Saying that traffic – of all kinds, bikes, trucks, buses, delivery vans, and personal vehicles – moves better in cities in the Netherlands than in Chicago is an understatement.
Aside from their impacts on traffic (which can be good in some situations, but aggravating existing problems in other places), signals are very expensive to purchase, install, and maintain.
In Chicago, an alderman (city councilor) can use part of their $1.3 million “menu” money annual allocation to purchase a traffic signal for $300,000. That’s money that won’t be used for transportation investments that reduce the number of severe traffic crashes as well as reduce congestion like bus lanes and protected bike lanes.
I compared their populations (about 17 million in the Netherlands and 2.7 million in Chicago) and saw that Chicago has a lot more traffic signals per person.
On Twitter, however, I was challenged to find the number of traffic signals per mile driven, not per capita.
So, I did, and I was surprised by the result.
This assumes I collected the right statistics, and converted the driving figures correctly.
The surprise: There are more passenger miles driven (known as VMT) in the Netherlands, per capita, than in Chicago. I actually can’t even get passenger miles driving in Chicago – I can only find “all miles” driven. And that includes trips on interstates that pass through Chicago but where the driver or passengers don’t stop in Chicago.
Here’s the analysis, though.
According to the OECD, there were 145,400 million kilometers driven on roads, for passenger transport, excluding bus coaches, in the Netherlands in 2013 (the latest year for which data was available in the Netherlands). That’s 145.4 billion kilometers. (Source, no permalink.)
According to the Illinois Department of Transportation, there were 11,150,109 thousand miles for all kinds of road transport, in Chicago in 2013. That’s 11.2 billion miles, which converts to 17.9 billion kilometers. (Source)
In 2013, the Netherlands had 16,804,430 inhabitants (they had declared reaching 17,000,000 this year), according to the OECD.
In 2013, the City of Chicago had 2,706,101 inhabitants, according to the U.S. Census Bureau’s 2009-2013 ACS 5-year estimate.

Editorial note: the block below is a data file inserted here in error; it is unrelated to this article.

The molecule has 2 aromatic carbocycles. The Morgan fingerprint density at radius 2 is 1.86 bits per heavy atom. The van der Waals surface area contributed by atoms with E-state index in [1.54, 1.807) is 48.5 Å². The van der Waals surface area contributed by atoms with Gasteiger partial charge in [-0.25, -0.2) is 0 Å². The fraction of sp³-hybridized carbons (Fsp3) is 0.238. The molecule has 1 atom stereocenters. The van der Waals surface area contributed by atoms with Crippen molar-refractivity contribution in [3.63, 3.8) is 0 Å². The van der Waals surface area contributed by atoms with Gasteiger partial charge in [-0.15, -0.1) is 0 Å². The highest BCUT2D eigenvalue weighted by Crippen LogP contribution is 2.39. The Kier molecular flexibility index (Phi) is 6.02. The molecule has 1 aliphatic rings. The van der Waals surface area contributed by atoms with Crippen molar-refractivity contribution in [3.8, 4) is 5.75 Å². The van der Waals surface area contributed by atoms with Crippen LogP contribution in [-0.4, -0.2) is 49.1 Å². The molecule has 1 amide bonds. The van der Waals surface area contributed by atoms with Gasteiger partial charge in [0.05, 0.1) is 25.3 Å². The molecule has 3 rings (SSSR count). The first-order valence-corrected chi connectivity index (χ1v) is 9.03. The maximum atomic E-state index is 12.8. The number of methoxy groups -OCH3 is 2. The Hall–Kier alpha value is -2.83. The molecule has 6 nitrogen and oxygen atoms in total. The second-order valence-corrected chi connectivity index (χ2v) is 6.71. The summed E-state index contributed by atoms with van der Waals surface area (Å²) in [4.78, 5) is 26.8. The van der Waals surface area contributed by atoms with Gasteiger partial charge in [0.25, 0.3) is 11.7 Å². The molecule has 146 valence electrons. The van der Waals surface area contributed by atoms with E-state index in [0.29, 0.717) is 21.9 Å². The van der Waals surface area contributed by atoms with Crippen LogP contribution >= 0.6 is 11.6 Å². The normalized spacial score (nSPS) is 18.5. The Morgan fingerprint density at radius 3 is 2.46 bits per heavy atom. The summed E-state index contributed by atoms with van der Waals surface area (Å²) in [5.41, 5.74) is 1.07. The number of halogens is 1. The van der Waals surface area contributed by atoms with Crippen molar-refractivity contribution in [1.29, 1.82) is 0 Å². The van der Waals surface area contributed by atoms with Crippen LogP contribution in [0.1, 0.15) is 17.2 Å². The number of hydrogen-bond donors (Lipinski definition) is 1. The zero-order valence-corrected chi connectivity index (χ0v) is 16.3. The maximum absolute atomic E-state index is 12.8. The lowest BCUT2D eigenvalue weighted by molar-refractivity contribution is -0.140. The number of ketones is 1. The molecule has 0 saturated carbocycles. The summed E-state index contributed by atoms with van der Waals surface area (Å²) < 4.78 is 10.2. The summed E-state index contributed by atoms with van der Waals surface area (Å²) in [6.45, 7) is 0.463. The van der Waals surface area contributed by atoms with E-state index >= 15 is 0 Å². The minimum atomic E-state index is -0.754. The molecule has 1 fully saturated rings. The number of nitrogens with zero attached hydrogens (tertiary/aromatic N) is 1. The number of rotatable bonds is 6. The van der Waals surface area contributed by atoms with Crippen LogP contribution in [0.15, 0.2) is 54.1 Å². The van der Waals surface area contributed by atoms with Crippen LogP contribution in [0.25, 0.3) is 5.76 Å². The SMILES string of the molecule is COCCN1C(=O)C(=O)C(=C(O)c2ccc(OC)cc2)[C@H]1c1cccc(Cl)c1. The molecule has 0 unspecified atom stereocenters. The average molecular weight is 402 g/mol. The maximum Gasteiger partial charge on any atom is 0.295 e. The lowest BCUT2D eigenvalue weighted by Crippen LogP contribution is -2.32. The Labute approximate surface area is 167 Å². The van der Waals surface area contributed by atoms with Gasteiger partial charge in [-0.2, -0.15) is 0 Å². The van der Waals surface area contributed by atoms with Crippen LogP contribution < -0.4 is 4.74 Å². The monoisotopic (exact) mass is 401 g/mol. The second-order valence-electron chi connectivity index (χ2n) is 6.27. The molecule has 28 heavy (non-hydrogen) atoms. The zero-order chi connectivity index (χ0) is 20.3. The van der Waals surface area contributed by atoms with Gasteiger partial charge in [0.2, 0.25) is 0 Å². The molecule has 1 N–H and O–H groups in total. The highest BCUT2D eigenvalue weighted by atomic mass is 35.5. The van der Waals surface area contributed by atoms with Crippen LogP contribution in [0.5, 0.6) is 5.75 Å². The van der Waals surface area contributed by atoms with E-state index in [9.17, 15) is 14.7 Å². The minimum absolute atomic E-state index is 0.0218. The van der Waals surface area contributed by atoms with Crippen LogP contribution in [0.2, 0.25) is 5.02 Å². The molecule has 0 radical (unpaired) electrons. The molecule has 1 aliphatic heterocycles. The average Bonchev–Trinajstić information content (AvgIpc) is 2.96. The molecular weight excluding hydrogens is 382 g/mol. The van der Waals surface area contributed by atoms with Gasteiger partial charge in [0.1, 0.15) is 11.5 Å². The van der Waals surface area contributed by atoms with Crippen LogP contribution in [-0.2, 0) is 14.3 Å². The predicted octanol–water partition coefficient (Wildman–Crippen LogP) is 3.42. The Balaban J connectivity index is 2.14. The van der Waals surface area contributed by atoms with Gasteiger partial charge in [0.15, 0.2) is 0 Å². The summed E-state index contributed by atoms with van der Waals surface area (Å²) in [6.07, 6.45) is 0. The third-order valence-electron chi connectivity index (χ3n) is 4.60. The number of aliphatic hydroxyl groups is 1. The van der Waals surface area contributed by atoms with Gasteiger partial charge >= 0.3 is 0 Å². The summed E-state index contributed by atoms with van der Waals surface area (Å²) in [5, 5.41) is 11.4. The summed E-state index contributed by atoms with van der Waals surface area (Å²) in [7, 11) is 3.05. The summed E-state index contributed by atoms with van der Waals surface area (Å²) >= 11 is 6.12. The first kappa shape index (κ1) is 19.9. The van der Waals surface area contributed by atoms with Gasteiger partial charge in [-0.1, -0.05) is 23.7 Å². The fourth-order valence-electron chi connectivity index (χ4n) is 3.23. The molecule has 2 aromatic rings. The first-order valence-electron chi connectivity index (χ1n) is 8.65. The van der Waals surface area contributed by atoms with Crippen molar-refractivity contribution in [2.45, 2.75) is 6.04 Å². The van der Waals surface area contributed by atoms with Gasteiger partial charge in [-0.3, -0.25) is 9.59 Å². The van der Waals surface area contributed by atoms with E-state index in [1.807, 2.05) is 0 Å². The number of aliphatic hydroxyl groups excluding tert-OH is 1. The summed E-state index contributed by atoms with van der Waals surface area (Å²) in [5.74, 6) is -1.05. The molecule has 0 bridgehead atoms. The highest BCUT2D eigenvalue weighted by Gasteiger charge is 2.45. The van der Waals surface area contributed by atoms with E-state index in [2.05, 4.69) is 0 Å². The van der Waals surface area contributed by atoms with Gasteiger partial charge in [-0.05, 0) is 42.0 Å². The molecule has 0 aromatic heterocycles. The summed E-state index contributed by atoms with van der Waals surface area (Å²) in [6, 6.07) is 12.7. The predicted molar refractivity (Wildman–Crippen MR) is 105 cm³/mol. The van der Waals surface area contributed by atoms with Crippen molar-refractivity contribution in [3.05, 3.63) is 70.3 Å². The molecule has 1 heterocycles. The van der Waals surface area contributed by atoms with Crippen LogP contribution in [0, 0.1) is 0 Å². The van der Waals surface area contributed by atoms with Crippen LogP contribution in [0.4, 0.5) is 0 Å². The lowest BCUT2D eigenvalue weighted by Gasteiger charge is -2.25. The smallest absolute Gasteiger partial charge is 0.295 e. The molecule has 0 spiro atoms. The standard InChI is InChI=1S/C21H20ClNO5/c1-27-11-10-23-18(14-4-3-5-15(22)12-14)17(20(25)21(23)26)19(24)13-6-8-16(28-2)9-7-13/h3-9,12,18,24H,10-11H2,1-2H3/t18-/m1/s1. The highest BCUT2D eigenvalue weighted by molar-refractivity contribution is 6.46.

I took this photo outside the café Memory Lane in Rotterdam because the man in the white shirt was standing in the “middle” of this intersection for a couple of minutes. Before he took this position, he was walking slowly across the intersection to the opposite corner as his car. He’s a livery driver, and he appeared to be waiting for his passenger.
This intersection is raised (the sidewalk is level with the road surface), and is uncontrolled (there are no traffic signals, stop signs, or yield signs). A bicyclist or motorist can pass through this intersection without having to stop unless someone is walking, or a bike or car is coming from their right.
This junction has no crosswalks, either. And no one honks. Especially not at the man who’s in the roadway.
Because he’s not in the roadway. He’s in a street, and streets are different. Streets are places for gathering, socializing, eating, connecting, traveling, and shopping. There was plenty of space for him to stand here, and for everyone else – including other motorists who were in their cars – to go about their business.
One of the people in this photo is Dutch. We’re on the Dearborn bike route installed downtown in 2012. The next downtown protected bike route was installed in 2015 serving a different area. However, the Dearborn bike route has become so popular that it’s size and design (t’s a narrow, two-way lane) are insufficient for the demand (who knew that bicycling in a city center would be so high in demand, especially on a protected course?) and there are no plans to build a complementary facility to improve the conditions.
My friend Mark wrote the following paragraph on his blog, BICYCLE DUTCH, relating the need to change a city and its streets to the way families change the contents of essential parts of their homes. In other words, cities and streets are like our living rooms and they must also change as we change.